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“My advice is to network”

Gemma Sherwood, Geotechnical Manager at EDF Energy, Vice-President of the Regional Groups and Geological Society Council member

1 March 2023

Gemma Sherwood on site at Hinkley Point C in Somerset

What are you currently working on?

I have just returned from a two-year secondment in the south of France, where I was working on the enabling works designs for the Sizewell C (SZC) nuclear power station in Suffolk. I’m now back in the UK and reporting on the geological and geotechnical ground conditions at the Hinkley Point C (HPC) nuclear power station.

HPC site works started in 2016. It is due to be operational from 2027 and will produce low-carbon electricity for six million homes, for at least 60 years. SZC is currently getting final approval and funding and, hopefully, site works will start in earnest in 2024.

There are significant consequences if anything goes wrong when building a nuclear power station, so we need to know the geological and geotechnical conditions of the ground that we are building in. A ground investigation is completed prior to construction, then the geological characteristics of the rock (strength, faulting) are tested during excavation. The testing and records need to be of the highest detail and quality. For example, for SZC, over 1,100 boreholes have been sampled.

What’s a typical day for you?

If I am on site, I could be mapping and logging geological exposures or undertaking surveillance on the backfill activities. At HPC and SZC, we are excavating millions of cubic metres of material, which is logged, classified, and processed, then re-used as engineered backfill material. Tunnelling is also interesting; I could be logging spoil from the tunnel boring machine or mapping tunnel advances.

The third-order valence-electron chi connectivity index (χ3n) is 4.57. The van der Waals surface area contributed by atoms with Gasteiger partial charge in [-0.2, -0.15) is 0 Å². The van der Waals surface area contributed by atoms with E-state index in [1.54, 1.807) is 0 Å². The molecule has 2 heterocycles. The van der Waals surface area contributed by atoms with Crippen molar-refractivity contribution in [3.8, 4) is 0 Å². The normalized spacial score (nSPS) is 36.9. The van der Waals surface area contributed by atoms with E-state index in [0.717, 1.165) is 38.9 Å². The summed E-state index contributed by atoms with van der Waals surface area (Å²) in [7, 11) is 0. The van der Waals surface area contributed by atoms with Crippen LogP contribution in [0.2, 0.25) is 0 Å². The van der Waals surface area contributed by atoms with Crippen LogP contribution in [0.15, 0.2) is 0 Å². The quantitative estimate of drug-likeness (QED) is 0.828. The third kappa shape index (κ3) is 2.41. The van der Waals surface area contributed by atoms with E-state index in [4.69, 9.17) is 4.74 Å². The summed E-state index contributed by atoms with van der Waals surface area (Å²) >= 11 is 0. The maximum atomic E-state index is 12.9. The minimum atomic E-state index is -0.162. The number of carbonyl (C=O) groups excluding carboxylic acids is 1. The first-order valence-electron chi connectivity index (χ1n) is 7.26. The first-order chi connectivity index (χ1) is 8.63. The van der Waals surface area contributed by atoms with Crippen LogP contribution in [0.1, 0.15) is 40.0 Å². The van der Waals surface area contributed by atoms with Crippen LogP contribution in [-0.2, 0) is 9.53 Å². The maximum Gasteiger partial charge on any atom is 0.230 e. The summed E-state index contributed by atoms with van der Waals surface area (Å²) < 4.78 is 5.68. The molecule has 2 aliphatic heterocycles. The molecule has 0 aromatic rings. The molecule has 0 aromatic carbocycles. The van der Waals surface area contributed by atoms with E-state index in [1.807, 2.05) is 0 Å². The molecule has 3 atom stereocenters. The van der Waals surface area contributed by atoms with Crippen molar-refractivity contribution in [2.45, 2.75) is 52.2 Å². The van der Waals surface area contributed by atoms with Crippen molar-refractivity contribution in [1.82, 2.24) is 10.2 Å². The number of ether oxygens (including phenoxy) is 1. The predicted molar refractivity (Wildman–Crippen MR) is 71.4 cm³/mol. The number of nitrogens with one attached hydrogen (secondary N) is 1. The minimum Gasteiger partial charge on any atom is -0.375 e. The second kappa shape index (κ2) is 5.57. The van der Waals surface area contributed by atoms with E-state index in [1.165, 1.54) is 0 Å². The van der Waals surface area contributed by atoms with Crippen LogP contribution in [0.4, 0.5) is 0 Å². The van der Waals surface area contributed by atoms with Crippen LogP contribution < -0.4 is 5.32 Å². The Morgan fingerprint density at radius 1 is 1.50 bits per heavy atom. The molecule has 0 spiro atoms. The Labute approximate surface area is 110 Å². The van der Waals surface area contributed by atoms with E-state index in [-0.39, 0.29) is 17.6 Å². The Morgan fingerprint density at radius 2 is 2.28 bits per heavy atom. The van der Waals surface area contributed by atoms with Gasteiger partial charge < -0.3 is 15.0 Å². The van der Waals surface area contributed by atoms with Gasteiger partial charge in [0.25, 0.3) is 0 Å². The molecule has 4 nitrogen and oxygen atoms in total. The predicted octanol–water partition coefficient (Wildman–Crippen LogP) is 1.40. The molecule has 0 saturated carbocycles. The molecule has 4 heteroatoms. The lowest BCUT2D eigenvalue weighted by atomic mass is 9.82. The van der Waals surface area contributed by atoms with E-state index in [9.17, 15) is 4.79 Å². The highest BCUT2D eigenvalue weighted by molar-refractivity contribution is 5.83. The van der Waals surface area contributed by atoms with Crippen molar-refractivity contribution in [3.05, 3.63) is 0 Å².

Due to my imminent maternity leave, I’m currently a bit more desk-bound, so I’ve been writing design specifications or risk assessment method statements and writing reports on HPC.

Tell us about your role with the Regional Groups

I took over the role of manager of the Regional Groups in June 2022. My main responsibility is to understand the needs of each group (especially post-COVID) and facilitate communication with the Society. The Regional Groups are like little hubs of the Society; it is where we get most interaction from our Fellows and it creates a local Society community that welcomes everyone. The Regional Groups host free monthly meetings for academics and those in industry. Many also host field trips and events, so they are a great place to meet other Fellows and contribute to your continuing professional development.

What advice would you give to someone hoping to work in your field?

There are so many different projects in the UK and abroad that need geologists and geotechnical engineers, so there is plenty of scope to find a job that suits you perfectly. My advice is to network, for example, at your Society Regional Group. When looking for a job, don’t be afraid to apply to companies even if they are not advertising the exact role you want – they may be looking but not advertising! Try to take as many training opportunities and site-based roles offered to you by your company as you can. Don’t be afraid to go abroad, it will be a great foundation for your career and expose you to even more roles and projects. 

What’s your favourite thing about your work?

I love the variation. I have the flexibility to go out on site frequently (I’m not one to sit in the office for too long) and there are many different aspects to get involved in, including ground investigation, lab testing, report writing, and site supervision. Every day is a school day; there is always something new to learn and many opportunities for training.

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